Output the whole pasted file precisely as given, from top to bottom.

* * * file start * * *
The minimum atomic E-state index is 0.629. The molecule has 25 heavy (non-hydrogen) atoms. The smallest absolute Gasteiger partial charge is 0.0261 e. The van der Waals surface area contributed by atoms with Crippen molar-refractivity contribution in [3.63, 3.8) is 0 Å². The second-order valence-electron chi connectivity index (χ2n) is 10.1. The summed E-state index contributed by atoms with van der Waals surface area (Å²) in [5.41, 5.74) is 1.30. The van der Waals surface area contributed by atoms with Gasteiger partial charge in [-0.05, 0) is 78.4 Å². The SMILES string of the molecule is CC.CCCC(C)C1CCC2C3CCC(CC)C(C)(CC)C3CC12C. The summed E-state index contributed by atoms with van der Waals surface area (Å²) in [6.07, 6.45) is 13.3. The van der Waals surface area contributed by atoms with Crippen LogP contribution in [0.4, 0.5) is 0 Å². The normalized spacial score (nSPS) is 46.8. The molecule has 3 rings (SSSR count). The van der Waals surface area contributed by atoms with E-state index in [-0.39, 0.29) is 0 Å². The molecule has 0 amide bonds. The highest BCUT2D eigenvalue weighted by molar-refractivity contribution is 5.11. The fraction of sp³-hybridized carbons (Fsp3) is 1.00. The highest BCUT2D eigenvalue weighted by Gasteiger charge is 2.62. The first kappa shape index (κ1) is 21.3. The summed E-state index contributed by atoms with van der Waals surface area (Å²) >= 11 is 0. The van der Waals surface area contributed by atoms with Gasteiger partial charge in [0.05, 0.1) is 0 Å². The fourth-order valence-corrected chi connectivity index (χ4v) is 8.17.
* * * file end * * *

The minimum atomic E-state index is 0.629. The molecule has 25 heavy (non-hydrogen) atoms. The smallest absolute Gasteiger partial charge is 0.0261 e. The van der Waals surface area contributed by atoms with Crippen molar-refractivity contribution in [3.63, 3.8) is 0 Å². The second-order valence-electron chi connectivity index (χ2n) is 10.1. The summed E-state index contributed by atoms with van der Waals surface area (Å²) in [5.41, 5.74) is 1.30. The van der Waals surface area contributed by atoms with Gasteiger partial charge in [-0.05, 0) is 78.4 Å². The SMILES string of the molecule is CC.CCCC(C)C1CCC2C3CCC(CC)C(C)(CC)C3CC12C. The summed E-state index contributed by atoms with van der Waals surface area (Å²) in [6.07, 6.45) is 13.3. The van der Waals surface area contributed by atoms with Crippen LogP contribution in [0.4, 0.5) is 0 Å². The normalized spacial score (nSPS) is 46.8. The molecule has 3 rings (SSSR count). The van der Waals surface area contributed by atoms with E-state index in [-0.39, 0.29) is 0 Å². The molecule has 0 amide bonds. The highest BCUT2D eigenvalue weighted by molar-refractivity contribution is 5.11. The fraction of sp³-hybridized carbons (Fsp3) is 1.00. The highest BCUT2D eigenvalue weighted by Gasteiger charge is 2.62. The first kappa shape index (κ1) is 21.3. The summed E-state index contributed by atoms with van der Waals surface area (Å²) >= 11 is 0. The van der Waals surface area contributed by atoms with Gasteiger partial charge in [0.05, 0.1) is 0 Å². The fourth-order valence-corrected chi connectivity index (χ4v) is 8.17.